Background: While a genetic risk factor for late-onset AD, the effects of the ε4 allele of the APOE gene on cognitive functioning more generally remain unclear. Objective: To assess the role of the ε4 allele of the APOE gene in longitudinal cognitive decline. Methods: Multiple measures of cognitive function were assessed longitudinally in the MacArthur Successful Aging Study, a population-based cohort free of frank impairment at baseline. Subjects were 965 Caucasian and African American men and women from Durham NC, East Boston, MA, and New Haven, CT, aged 70 to 79 years, recruited in 1988 through 1989, who completed two follow-up evaluations, one at 3 years and another at 7 years. Results: At the first follow-up, modest but significant declines in naming and spatial ability were associated with the APOE-ε4 genotype. By the second follow-up, more pronounced and significant associations were noted between the APOE-ε4 genotype and cognitive decline from six of the eight cognitive outcomes. After 7 years, APOE-ε4 allele carriers were twice as likely to have declined on a global cognitive score (odds ratio = 2.0; 95% CI: 1.1, 3.6) as noncarriers. Conclusions: APOE-ε4 is associated with cognitive decline among a high-functioning elderly cohort, with effects most pronounced after 7 years of follow-up. Hence, the ε4 allele either may function as a risk factor for cognitive impairment in normal aging across a broad spectrum of domains or may exert detectable effects early in a long prodromal AD trajectory.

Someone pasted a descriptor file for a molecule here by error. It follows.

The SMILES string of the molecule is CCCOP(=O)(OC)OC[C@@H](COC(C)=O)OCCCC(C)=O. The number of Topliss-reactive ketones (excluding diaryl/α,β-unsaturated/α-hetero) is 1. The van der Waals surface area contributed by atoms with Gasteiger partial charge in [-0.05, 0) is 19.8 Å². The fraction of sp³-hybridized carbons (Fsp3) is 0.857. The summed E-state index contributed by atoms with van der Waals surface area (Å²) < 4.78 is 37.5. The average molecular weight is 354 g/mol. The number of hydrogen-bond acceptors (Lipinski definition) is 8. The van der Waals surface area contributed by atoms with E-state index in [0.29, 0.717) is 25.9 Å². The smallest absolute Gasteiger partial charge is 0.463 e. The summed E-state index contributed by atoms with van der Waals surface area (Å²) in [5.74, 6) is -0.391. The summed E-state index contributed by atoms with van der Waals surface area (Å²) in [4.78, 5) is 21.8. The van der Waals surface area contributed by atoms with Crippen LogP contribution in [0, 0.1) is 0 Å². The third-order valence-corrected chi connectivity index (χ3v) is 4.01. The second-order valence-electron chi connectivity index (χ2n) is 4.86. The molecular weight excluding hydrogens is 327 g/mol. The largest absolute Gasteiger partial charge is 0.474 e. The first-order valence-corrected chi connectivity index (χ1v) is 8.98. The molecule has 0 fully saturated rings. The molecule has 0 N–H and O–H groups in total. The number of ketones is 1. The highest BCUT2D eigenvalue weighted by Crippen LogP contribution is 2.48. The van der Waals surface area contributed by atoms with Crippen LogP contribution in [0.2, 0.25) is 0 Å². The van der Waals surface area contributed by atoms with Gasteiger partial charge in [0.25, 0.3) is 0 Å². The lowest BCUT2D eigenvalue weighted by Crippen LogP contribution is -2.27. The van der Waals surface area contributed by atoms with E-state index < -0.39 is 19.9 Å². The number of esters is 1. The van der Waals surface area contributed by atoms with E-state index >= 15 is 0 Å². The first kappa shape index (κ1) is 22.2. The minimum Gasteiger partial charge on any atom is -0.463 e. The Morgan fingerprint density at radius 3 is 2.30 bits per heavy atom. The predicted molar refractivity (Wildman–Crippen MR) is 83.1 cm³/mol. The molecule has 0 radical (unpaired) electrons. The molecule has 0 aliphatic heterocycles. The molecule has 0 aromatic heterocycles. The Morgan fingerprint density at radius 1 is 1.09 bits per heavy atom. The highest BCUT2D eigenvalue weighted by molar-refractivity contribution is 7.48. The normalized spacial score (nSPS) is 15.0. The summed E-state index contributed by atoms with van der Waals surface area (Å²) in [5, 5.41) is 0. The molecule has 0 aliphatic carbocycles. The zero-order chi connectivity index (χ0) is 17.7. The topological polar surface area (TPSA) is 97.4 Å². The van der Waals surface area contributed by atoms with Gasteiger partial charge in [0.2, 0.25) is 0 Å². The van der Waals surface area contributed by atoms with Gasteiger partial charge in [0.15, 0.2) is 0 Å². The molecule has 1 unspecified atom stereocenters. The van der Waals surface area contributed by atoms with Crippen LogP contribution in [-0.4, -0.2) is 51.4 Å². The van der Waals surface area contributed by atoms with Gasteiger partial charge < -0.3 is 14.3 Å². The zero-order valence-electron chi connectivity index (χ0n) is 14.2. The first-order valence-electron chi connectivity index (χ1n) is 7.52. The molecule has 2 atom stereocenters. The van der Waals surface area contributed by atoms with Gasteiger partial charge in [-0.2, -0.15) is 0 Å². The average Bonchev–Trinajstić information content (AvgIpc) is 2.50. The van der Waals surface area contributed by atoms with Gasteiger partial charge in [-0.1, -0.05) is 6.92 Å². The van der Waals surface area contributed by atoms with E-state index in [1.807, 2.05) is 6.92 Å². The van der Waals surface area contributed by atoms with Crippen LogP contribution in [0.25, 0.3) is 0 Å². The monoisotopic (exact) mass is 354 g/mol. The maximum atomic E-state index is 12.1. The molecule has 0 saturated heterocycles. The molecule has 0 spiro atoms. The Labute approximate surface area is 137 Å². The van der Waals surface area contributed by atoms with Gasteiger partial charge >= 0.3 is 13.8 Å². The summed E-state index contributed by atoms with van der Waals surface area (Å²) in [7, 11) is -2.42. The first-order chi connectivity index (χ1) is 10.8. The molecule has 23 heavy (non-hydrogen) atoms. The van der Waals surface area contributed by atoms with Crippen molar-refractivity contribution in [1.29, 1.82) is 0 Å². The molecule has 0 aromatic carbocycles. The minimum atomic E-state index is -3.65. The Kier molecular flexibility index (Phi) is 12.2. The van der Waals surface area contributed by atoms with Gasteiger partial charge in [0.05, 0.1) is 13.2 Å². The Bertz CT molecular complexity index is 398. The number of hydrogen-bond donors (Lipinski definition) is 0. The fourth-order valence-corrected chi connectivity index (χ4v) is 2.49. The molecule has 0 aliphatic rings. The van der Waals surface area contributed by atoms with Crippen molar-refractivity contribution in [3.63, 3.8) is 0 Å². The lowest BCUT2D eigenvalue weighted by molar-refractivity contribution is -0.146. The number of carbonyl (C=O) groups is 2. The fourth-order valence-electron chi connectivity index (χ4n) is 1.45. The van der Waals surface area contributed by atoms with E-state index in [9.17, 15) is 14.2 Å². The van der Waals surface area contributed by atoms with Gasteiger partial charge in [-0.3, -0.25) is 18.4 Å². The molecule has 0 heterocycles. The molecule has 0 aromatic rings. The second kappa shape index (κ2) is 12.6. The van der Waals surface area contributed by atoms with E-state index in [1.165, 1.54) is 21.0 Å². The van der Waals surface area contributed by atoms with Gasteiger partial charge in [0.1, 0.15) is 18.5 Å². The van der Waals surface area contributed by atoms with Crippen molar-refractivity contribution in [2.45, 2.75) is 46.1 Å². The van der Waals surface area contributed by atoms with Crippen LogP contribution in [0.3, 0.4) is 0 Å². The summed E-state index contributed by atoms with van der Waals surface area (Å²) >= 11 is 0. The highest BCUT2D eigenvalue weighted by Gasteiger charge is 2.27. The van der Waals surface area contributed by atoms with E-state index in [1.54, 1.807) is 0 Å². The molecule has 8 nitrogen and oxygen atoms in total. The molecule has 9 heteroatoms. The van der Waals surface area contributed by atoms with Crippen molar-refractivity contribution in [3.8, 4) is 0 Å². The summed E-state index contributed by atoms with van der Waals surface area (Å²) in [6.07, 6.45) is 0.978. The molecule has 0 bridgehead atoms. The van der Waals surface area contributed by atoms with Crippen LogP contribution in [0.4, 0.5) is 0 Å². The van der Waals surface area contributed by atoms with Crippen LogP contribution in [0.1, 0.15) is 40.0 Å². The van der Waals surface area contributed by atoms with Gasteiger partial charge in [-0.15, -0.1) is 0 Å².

|Original language||English (US)|
|Number of pages||5|
|State||Published - Apr 8 2003|
ASJC Scopus subject areas
- Clinical Neurology